Can we count on our children’s minds to protect America’s future?

The advances in technology extend beyond humans breaking the sound barrier or reaching the moon. Using the Internet, we now have the capability to travel the world without leaving the confines of a room. Today, we are facing two essential questions. Firstly, do we have an American education system that develops well-rounded, insightful, and dynamic future leaders? Secondly, do we have strong curricula in the fields of Science, Engineering and Technology to inspire and advance the innovators within the students?

 

The late President John F. Kennedy once said, “Our progress as a nation can be no swifter than our progress in education. The human mind is our fundamental resource.”

According to studies conducted by the Organization for Economic Co-operation and Development (OECD), the performance of American learners in the areas of Mathematics, Science and Reading is on a decline.

And it does not help that States are cutting back on school budgets, effectively affecting programs and in drastic cases even reducing school year.

LZ Granderson, a CNN contributor, wrote an illuminating article about how to make American education  compete globally. He opines US students will benefit from year-round school system and longer calendar days. Many States, since the ‘80s, have adapted year-round scheduling except for Wyoming, Mississippi, Maine, New Hampshire, and Rhode Island. Regardless, the US school cycle remains 180 days. Countries like Japan that show high academic performance by students have longer school days. Japan, which is consistently on the list of countries with good performing students, has 243 school calendar days.

Granderson’s article is not only about year-round schooling schedule. He also thinks that maybe longer days will improve student performance. So here is a question: Is there a correlation between the length of time spent in learning and test scores?

Granderson also made a point when he mentions that although American 15-year-olds are nowhere, in the field of academic substance, on the list of top 10 OECD nations, these students, however, show more confidence in their academic skills than students in virtually all OECD nations, according to test results.

Secretary of Education Arne Duncan made a telling observation when he pointed out, “This stunning finding may be explained because students here are being commended for work that would not be acceptable in high-performing education systems.”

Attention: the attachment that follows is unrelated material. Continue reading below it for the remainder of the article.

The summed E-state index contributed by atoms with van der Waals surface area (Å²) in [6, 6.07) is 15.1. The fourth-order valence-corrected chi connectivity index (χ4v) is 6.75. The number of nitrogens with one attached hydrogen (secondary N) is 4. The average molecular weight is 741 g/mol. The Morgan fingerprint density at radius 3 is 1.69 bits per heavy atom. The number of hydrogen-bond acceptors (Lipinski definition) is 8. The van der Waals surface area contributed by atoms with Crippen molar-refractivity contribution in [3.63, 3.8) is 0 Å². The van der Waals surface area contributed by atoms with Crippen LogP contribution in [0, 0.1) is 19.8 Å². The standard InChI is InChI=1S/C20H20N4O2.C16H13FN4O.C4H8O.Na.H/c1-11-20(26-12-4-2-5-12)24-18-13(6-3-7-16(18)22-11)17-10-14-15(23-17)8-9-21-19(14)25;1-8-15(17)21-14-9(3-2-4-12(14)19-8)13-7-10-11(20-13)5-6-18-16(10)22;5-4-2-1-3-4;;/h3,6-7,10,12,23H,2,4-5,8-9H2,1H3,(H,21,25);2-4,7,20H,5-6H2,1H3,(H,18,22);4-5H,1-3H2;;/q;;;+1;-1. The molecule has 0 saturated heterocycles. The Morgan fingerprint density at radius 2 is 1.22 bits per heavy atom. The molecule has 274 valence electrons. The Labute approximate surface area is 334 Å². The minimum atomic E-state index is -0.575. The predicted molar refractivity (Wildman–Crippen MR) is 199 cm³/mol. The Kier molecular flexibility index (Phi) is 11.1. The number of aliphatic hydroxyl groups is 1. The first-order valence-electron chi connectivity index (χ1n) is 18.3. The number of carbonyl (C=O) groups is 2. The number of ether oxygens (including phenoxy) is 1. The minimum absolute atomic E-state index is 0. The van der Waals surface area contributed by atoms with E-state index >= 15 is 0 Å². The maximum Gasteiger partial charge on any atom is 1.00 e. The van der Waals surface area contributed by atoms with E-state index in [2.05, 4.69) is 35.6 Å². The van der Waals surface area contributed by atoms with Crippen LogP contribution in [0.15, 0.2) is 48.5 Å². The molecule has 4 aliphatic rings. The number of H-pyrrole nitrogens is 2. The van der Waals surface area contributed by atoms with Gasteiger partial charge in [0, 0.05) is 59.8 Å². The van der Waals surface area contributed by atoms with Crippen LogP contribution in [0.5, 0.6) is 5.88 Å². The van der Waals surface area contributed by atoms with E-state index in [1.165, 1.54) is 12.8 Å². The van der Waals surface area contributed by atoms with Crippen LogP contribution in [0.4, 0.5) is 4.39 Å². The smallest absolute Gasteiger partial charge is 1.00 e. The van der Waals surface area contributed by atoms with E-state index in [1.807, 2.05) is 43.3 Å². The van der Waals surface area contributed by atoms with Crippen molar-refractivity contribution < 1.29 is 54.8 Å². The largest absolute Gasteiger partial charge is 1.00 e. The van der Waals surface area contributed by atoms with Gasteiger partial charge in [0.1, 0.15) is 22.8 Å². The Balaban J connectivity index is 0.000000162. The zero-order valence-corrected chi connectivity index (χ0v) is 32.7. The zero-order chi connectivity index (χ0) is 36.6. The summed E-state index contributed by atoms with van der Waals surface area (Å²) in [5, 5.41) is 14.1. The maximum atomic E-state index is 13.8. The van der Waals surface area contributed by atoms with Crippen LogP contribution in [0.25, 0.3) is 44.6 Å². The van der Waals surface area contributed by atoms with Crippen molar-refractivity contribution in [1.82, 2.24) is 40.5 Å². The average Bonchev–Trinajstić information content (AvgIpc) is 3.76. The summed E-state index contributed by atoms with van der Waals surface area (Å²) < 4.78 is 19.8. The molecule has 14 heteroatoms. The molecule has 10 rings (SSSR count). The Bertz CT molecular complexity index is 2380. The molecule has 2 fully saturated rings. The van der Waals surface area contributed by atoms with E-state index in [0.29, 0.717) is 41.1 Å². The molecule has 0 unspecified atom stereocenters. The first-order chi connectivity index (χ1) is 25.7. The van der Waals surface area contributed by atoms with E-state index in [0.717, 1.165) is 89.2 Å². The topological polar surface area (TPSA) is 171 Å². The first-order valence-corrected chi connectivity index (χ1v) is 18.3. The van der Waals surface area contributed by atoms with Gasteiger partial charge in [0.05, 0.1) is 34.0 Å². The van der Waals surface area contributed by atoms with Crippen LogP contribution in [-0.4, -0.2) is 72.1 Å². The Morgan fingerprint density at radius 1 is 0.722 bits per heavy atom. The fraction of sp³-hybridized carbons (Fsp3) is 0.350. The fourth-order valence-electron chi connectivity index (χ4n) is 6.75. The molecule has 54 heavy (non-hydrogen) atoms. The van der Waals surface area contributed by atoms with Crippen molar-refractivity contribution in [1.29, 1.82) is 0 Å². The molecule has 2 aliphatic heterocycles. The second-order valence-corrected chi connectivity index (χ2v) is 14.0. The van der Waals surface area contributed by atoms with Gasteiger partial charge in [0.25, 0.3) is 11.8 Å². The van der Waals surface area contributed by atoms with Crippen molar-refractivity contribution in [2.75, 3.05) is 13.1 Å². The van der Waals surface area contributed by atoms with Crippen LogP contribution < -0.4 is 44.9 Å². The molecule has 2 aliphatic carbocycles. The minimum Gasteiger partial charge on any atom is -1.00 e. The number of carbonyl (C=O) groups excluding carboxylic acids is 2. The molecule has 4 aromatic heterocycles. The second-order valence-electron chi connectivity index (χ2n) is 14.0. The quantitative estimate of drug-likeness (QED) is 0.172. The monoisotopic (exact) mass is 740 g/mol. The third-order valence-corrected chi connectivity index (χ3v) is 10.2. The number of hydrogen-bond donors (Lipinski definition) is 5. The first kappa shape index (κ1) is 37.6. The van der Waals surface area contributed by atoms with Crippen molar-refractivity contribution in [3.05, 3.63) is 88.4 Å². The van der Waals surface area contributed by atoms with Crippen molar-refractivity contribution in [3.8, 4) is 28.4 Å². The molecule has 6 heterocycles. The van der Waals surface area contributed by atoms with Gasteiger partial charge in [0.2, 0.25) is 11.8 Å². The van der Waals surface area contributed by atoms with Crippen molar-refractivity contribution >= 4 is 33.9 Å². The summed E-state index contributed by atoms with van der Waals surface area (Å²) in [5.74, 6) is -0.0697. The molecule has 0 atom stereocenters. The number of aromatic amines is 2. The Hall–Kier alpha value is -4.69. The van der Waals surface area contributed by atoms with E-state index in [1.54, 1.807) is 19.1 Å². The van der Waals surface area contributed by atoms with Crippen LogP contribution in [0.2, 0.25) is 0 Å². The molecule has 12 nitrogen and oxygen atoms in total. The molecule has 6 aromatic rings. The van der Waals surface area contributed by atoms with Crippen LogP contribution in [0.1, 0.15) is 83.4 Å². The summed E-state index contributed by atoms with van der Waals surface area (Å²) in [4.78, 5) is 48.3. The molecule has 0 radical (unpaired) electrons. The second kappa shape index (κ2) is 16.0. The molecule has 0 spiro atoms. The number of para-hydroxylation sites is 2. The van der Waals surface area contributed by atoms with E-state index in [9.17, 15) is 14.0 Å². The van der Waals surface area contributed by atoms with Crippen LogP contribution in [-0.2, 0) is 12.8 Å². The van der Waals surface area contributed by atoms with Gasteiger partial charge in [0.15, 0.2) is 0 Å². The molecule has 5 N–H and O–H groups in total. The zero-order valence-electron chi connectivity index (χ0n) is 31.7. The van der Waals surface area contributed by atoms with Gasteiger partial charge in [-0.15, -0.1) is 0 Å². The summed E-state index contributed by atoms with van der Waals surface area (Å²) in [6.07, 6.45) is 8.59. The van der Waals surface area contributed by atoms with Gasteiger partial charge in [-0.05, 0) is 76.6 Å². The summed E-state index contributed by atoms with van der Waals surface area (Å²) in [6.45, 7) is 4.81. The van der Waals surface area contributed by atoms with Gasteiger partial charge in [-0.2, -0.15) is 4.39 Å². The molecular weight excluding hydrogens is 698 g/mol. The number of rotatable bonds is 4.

The US system and families may have been consistently successful in rearing self-assured kids, but records will indicate they failed to promote academic substance worthy of global competition. Simply put, we have highly confident children who have very little to show for.

Being a military family that relocates frequently, I learned early on that my kids’ academic skills had to be, at least, one year above their enrolled grade level. Primarily, so they do not have to include academics in the list of things they have to adjust to in the next duty station; also, so that they will not lag behind performing students from all around the world.

My perspective changed slightly throughout the years of exposure to various educational systems within the US and other countries. While overseas, my two older kids had schools that provided well rounded and globally competitive learning experience.

When we moved back to the US, I immediately realized one year is not enough to maintain global competitiveness. Now, they have to work toward standards at least two years above their grade level and pursue endeavors outside the framework of a regular classroom.  Unfortunately, this task has become more challenging for my family. Resources are scant and support are limited to school’s conflicted learning objectives, action plan, and implementation. 

Global America means connecting the map of the US of A to the rest of the world.

We have a Charter which has global competitiveness in its mission, but the standards it set for its high school students are focused only on college admission to California colleges and universities, its home State.  This is a huge fundamental problem – having schools with flawed perspective of what global means and entails.

Talking about parent’s role, we need to understand we are not only responsible for our children’s education; we are also accountable for it. Education is always a family event. Although it is especially hard for some parents who need to work extended hours to put food on the table, or for those who are faced with other difficulties, we still need to pull ourselves together to make sure that the kids are acquiring and developing adequate learning tools.

Education begins at home and transcends beyond the four corners of a classroom. Parents are every student’s own academic advocates. We will continue to be until our children are old enough, strong enough, and skilled enough to be their own.

Again, will longer school days benefit American students? My answer is, not with a defective system, and definitely, not without a paradigm shift from families.

I hope that families and schools recognize there is a sense of urgency to revolutionize not only our approach, but also our way of thinking when it comes to education. We have to look at it in a global perspective, and by this, I mean breaking boundaries and connecting the map of the US of A to the rest of the world.

After all, our continued progress as a nation and world leader depends on the future minds of the children whose education is our responsibility and accountability.

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